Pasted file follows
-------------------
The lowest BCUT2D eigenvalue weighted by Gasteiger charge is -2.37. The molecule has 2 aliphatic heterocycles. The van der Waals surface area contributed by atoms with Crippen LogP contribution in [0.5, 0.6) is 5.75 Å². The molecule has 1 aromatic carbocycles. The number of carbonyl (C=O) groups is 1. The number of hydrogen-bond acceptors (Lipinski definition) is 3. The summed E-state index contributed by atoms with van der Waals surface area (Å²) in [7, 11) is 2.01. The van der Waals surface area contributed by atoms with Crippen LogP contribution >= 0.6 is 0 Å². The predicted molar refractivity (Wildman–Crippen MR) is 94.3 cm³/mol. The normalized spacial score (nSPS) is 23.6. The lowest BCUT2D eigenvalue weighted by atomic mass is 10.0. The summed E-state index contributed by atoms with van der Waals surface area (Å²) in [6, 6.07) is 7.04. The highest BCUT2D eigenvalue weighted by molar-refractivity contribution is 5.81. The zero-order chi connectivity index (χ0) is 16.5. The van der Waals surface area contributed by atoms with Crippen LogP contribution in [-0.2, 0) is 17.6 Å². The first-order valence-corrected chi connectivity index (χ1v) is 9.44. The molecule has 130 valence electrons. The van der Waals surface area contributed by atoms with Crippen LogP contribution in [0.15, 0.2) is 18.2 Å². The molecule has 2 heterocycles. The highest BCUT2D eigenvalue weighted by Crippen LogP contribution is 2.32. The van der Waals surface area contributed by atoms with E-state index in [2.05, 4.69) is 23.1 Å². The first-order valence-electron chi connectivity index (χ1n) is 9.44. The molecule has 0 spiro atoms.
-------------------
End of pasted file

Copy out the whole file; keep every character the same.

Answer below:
The lowest BCUT2D eigenvalue weighted by Gasteiger charge is -2.37. The molecule has 2 aliphatic heterocycles. The van der Waals surface area contributed by atoms with Crippen LogP contribution in [0.5, 0.6) is 5.75 Å². The molecule has 1 aromatic carbocycles. The number of carbonyl (C=O) groups is 1. The number of hydrogen-bond acceptors (Lipinski definition) is 3. The summed E-state index contributed by atoms with van der Waals surface area (Å²) in [7, 11) is 2.01. The van der Waals surface area contributed by atoms with Crippen LogP contribution >= 0.6 is 0 Å². The predicted molar refractivity (Wildman–Crippen MR) is 94.3 cm³/mol. The normalized spacial score (nSPS) is 23.6. The lowest BCUT2D eigenvalue weighted by atomic mass is 10.0. The summed E-state index contributed by atoms with van der Waals surface area (Å²) in [6, 6.07) is 7.04. The highest BCUT2D eigenvalue weighted by molar-refractivity contribution is 5.81. The zero-order chi connectivity index (χ0) is 16.5. The van der Waals surface area contributed by atoms with Crippen LogP contribution in [-0.2, 0) is 17.6 Å². The first-order valence-corrected chi connectivity index (χ1v) is 9.44. The molecule has 130 valence electrons. The van der Waals surface area contributed by atoms with Crippen LogP contribution in [0.15, 0.2) is 18.2 Å². The molecule has 2 heterocycles. The highest BCUT2D eigenvalue weighted by Crippen LogP contribution is 2.32. The van der Waals surface area contributed by atoms with E-state index in [2.05, 4.69) is 23.1 Å². The first-order valence-electron chi connectivity index (χ1n) is 9.44. The molecule has 0 spiro atoms.